Force majeure is a term that has been making rounds in the legal world, especially in the aspect of contract law. As the world becomes more uncertain, both parties to a contract are looking for ways to ensure that they are protected in case of unforeseen circumstances. Force majeure clauses are becoming more prominent in contracts, but the question remains; is force majeure implied in a contract?
The short answer is no, force majeure is not implied in a contract. A force majeure clause is a provision that allows a party to a contract to be excused from performing its obligations under the contract due to unforeseeable circumstances beyond its control, such as natural disasters, acts of war, or government action. However, a force majeure clause is not a legal requirement for a contract, nor is it automatically implied in a contract.
Therefore, if a contract does not include a force majeure clause, the party seeking relief will need to rely on other provisions in the contract or common law principles to excuse its non-performance. For example, the doctrine of frustration may apply, which occurs when an unforeseen event occurs that makes the performance of the contract impossible, illegal, or radically different from what both parties had agreed. In such cases, the contract will be terminated, and the parties will be discharged from their obligations.
It is always advisable to include a force majeure clause in a contract. The clause will provide clarity on how unforeseen events will be handled, and it is an effective tool for risk management. It can also prevent litigation or disputes, as both parties will have a clear understanding of their obligations in the event of unforeseeable circumstances.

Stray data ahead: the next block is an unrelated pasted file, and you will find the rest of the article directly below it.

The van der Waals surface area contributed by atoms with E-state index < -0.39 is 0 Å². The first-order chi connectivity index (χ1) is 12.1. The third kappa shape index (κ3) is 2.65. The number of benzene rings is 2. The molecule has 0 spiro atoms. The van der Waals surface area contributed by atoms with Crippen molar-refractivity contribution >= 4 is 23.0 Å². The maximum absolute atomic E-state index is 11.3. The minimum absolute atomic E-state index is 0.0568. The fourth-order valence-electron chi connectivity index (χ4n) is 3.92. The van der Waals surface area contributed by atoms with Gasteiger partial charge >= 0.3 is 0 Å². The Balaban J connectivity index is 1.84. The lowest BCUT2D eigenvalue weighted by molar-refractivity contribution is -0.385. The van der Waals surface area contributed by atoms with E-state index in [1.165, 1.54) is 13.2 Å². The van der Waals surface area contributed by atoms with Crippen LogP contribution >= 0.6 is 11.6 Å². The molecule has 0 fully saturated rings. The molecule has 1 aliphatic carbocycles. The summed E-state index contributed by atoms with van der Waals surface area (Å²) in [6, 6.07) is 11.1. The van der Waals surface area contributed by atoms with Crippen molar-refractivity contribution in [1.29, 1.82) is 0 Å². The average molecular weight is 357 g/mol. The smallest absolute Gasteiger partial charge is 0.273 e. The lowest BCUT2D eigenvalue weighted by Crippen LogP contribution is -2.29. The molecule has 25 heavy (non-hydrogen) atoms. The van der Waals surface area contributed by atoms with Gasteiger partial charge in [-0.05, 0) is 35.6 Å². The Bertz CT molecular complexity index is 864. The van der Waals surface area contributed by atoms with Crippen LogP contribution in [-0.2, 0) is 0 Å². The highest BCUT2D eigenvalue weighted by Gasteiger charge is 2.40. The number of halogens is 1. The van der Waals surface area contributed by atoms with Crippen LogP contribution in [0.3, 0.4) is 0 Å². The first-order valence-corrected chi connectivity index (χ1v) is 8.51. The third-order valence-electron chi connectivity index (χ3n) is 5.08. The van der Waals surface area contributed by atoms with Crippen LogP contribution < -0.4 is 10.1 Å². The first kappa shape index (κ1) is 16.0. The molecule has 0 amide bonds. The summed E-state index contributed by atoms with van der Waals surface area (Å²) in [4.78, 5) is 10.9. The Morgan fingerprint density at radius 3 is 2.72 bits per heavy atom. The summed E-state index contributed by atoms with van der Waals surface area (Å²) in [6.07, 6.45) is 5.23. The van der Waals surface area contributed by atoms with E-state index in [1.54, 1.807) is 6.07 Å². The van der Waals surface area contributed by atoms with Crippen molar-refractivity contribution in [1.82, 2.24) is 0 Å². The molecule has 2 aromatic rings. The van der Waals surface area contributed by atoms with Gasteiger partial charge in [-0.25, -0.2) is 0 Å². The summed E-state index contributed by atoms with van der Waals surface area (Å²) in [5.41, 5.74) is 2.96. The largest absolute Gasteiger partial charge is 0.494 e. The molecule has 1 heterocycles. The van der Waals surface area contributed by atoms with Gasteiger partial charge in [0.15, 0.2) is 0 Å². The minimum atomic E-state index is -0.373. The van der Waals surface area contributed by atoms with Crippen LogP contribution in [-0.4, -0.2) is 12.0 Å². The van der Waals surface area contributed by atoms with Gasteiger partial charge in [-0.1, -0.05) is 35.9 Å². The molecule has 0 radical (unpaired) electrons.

When drafting a force majeure clause, it is essential to be specific about the events that will trigger the clause and the remedies available to the parties. The clause must also provide for notice requirements and the timeline for invoking the force majeure clause. It is also critical to define what constitutes a force majeure event and how it will affect the performance of the contract.
In conclusion, force majeure is not implied in a contract, and parties must include it in the contract if they wish to rely on it. While force majeure clauses are not legally required, they are essential in managing risks and preventing disputes in case of unforeseeable events. Therefore, it is advisable to draft a comprehensive force majeure clause that clearly defines the rights and obligations of the parties to the contract.